TBModels is a python module that belongs to the Z2Pack toolkit, and can be used to constructuct Tight Binding models to be used with Kwant software for transport calculations using the Landauer-Buttinker formula.
When deriving Hamiltonian matrices from first principles with Wannier90 for kwant, TBmodels will restore all the hoppings between adjacent unit cells. This can be proven very time-consuming both when preparing and solving systems with lots of atoms. Often, only nearest neighbor (nn) interactions are needed, especially if next-nearest neighbor (nnn) etc. decay considerably that can be safely ignored.
For example, in my system, WFs 4 and 2 are neighbors. When looking at the Wannier_hr.dat file, I see the following:
0 0 0 4 2 -1.287933 0.000000
0 1 0 4 2 0.056218 0.000000
0 2 0 4 2 0.004991 -0.000000
0 3 0 4 2 0.008744 -0.000000
0 4 0 4 2 -0.004063 -0.000000
The first three numbers signify the unit cell, which is [0,0,0] in the home, [0,1,0] one hop in the y direction, [0,2,0] two hops in the y direction etc. The next numbers are the WFs (namely 4 and 2) and the last term is the hopping term. In my system, there is no repetition in the z direction, and so only x and y are important. z stays 0.
Ever since I was really young I hated classrooms. Throughout my life, I’ve spent a great portion of my time thinking about how lecturing should be done and always had crazy, innovative ideas. But I was also afraid that they would not be effective. So, then I started thinking how a society would be like that supports this type of teaching. But then I was afraid that it’s not worth it, since I would not be able to change the whole of it!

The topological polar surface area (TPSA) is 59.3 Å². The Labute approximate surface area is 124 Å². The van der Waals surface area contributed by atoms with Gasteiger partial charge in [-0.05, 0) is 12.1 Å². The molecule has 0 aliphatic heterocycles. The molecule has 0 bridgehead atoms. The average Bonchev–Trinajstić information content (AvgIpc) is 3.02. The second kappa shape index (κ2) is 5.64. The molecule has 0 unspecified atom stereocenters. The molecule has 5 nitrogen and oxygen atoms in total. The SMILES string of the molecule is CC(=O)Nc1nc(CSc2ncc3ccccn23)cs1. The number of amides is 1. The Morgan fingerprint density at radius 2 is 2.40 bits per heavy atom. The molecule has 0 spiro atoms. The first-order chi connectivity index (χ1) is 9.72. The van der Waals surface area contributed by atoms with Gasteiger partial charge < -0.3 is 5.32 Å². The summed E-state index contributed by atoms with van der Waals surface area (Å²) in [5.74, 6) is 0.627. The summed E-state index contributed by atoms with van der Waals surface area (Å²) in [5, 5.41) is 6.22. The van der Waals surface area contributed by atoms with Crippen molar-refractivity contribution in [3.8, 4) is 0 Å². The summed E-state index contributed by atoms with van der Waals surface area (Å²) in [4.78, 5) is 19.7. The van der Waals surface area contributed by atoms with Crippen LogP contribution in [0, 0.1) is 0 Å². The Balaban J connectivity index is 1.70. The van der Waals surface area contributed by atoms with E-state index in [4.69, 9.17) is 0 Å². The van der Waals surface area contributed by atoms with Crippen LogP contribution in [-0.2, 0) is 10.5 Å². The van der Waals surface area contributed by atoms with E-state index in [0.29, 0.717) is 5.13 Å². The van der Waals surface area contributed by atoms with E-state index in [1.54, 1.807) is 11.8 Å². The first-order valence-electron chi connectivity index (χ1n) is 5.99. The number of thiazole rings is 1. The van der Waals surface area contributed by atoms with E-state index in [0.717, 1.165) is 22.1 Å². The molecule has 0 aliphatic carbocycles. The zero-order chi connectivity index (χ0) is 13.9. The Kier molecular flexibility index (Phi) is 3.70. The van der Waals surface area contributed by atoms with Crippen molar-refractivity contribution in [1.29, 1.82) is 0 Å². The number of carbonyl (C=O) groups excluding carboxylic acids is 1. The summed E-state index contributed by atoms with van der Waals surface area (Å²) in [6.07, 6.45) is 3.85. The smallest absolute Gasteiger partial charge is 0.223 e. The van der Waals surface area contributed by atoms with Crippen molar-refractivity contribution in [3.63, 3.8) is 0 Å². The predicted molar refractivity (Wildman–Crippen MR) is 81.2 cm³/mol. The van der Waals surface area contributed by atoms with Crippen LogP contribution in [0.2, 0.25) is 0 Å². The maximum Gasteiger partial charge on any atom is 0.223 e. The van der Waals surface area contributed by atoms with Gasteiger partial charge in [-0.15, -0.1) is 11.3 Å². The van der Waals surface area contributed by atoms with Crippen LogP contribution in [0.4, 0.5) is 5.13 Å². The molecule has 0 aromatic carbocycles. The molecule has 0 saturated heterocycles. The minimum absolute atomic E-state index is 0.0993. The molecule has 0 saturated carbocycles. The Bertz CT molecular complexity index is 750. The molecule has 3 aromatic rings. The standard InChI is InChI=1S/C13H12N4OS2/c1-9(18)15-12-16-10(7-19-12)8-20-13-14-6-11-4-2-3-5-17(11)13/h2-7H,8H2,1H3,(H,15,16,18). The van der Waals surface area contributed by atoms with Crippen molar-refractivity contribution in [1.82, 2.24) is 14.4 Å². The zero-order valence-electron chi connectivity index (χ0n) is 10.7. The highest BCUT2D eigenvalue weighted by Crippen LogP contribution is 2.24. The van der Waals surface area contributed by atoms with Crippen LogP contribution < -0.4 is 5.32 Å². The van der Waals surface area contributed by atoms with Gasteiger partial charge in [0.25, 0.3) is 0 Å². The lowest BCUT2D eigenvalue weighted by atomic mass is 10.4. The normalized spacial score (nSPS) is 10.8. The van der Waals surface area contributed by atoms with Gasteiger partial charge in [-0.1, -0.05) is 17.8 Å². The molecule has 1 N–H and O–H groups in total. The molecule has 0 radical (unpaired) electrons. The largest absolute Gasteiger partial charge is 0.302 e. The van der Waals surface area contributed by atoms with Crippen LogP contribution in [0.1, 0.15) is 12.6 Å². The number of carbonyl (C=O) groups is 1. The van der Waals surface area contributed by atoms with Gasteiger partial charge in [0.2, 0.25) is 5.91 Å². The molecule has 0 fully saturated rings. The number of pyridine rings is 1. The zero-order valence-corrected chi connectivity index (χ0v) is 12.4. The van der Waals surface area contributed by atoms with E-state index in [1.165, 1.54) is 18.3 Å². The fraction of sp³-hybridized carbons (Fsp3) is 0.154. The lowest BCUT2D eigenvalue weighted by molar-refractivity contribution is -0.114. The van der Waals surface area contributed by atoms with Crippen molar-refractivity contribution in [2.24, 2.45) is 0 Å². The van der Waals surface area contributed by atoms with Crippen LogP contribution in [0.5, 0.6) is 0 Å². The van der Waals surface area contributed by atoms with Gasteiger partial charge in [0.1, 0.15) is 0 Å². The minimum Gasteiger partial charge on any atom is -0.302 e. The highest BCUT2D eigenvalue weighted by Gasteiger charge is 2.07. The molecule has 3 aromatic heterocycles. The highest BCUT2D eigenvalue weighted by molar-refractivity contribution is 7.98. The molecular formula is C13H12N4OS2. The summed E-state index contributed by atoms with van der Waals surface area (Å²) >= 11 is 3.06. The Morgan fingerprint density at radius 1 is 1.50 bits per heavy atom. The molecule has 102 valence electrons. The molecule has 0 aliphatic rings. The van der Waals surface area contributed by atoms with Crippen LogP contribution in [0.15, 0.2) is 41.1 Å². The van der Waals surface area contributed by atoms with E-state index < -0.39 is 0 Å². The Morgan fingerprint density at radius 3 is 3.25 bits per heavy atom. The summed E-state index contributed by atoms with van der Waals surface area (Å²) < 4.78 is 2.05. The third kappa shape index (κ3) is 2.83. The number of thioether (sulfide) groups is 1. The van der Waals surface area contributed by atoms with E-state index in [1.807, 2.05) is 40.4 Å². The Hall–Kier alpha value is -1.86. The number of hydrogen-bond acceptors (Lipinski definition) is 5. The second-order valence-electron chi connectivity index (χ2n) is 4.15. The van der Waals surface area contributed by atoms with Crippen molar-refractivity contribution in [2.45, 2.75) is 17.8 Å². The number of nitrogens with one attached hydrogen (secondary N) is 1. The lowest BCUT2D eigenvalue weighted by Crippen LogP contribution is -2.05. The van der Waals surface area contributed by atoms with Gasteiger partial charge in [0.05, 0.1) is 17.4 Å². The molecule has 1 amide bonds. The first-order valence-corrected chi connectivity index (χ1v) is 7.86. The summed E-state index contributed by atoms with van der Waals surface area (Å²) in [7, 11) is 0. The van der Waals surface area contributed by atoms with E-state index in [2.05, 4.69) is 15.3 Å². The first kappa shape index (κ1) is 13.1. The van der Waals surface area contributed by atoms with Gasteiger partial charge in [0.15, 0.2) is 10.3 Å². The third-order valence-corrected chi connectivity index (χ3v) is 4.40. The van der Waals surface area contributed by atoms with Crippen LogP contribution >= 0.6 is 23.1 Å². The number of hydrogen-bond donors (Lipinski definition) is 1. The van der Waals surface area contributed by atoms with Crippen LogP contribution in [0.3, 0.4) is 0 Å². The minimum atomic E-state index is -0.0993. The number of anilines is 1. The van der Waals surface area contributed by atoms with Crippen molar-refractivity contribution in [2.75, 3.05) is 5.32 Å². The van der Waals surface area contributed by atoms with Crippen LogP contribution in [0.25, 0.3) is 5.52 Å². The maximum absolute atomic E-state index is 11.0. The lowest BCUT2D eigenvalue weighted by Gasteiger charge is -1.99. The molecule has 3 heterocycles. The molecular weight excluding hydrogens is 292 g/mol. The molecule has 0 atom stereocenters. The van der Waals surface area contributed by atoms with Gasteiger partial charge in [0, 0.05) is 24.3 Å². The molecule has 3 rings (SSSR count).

Fast forward 15 years later and boom! I’m the lecturer! And after spending some time observing people that I admire for their patience (how they talk, their ideas, how they teach) I realise that there is absolutely no reason to be scared! The ‘preparation’ was really long and the ideas are many, but now it is time to act on them, and I can’t help but being excited for what is coming!
So there, start small. Like this:
It is with excitement that I update this almost four-years-old post now. After so many years of working in computational electronics, I have finally seen all the things that I was expecting to be realised, and I expect even more to come mainly related to accelerated materials discovery and big databases.
I provide here, a list of the software (mostly open source) that I use to find all the intriguing things that a life of a scientist has. This list is mainly about electronic devices (solid state physics) from first principles, but that is not the only field where DFT has expanded it roots. There are plenty of chemistry software out there that have recently expanded their capabilities beyond anything we’ve seen in the past.
Electronic structure calculations:
First principles electronic strcutre and/or transport and other phenomena:
Charge transport and trapping in the oxides interests many people, when it comes to device engineering, for different reasons. One of them is the variety of device configurations that can exist using thin film oxides.